The more important question, however, is whether becoming used to our judicial insurance coverage, and relying on it as a substitute for our own vigilance, in itself makes us less fit as republican citizens.
While the “auxiliary precaution” of judicial review might first supplement republican vigilance, the risk might be, that by becoming habituated to judicial oversight of the legislatures, the auxiliary precaution then comes to supplant the role of citizens as “primary control on the government.”
We come to think that issues of constitutionality are technical legal issues best decided by trained experts. They are issues for judges and lawyers, not for ordinary citizens. We cede responsibility and, consequently, come to think of ourselves as observers to the lawmaking process rather than responsible participants. Then, ultimately, we slip into thinking of ourselves as subjects rather than citizens. This process can be further exacerbated by the removal of decisions from representative legislatures to executive branch agencies that sit at one or more remove from democratic accountability.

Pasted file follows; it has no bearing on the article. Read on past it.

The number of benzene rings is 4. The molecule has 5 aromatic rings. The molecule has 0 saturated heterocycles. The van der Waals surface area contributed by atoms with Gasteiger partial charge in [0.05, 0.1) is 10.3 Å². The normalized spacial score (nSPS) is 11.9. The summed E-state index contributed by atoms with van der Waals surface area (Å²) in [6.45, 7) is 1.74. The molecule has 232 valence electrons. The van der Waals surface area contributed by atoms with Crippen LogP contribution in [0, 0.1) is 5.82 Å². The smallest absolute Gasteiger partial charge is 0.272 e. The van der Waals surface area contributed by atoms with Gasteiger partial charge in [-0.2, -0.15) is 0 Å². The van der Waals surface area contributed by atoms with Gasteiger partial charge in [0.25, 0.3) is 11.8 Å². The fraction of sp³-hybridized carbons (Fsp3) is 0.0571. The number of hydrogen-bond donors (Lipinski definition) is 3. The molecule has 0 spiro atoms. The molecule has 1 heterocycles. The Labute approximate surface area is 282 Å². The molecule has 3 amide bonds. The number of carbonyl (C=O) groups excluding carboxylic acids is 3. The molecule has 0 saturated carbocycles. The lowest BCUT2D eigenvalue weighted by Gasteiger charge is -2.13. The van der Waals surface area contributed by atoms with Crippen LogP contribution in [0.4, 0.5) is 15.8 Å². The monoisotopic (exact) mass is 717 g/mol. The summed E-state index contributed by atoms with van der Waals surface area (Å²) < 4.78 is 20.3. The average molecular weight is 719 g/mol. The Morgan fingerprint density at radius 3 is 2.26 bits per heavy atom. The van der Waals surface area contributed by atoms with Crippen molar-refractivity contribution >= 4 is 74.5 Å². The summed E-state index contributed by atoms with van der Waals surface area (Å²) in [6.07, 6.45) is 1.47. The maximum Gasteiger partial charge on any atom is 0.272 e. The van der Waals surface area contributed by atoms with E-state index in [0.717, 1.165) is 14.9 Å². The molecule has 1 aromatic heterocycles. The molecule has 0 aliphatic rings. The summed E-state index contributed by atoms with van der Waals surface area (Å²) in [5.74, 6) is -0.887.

To be sure, attentiveness to legislative activity is not an “on or off” matter. Indeed, incentives for political attentiveness might already be so thin in systems of modern mass democracy that the addition of judicial review might have little effect on an already denuded republican character.
The possibility remains, however, that even well-intended institutions, and institutional practices, can have unintended consequences. Might there be an effective tradeoff between judicial review and republican character? Even if there is, in today’s systems of mass politics, might we still locate effective security for our rights if they are protected through institutions like judicial review rather than through republican vigilance, even if those institutions result in undermining our republican character itself? Or is it possible that an institution created initially to protect our rights instead engenders a passivity that renders us no longer fit for the very liberties that institution was created to protect?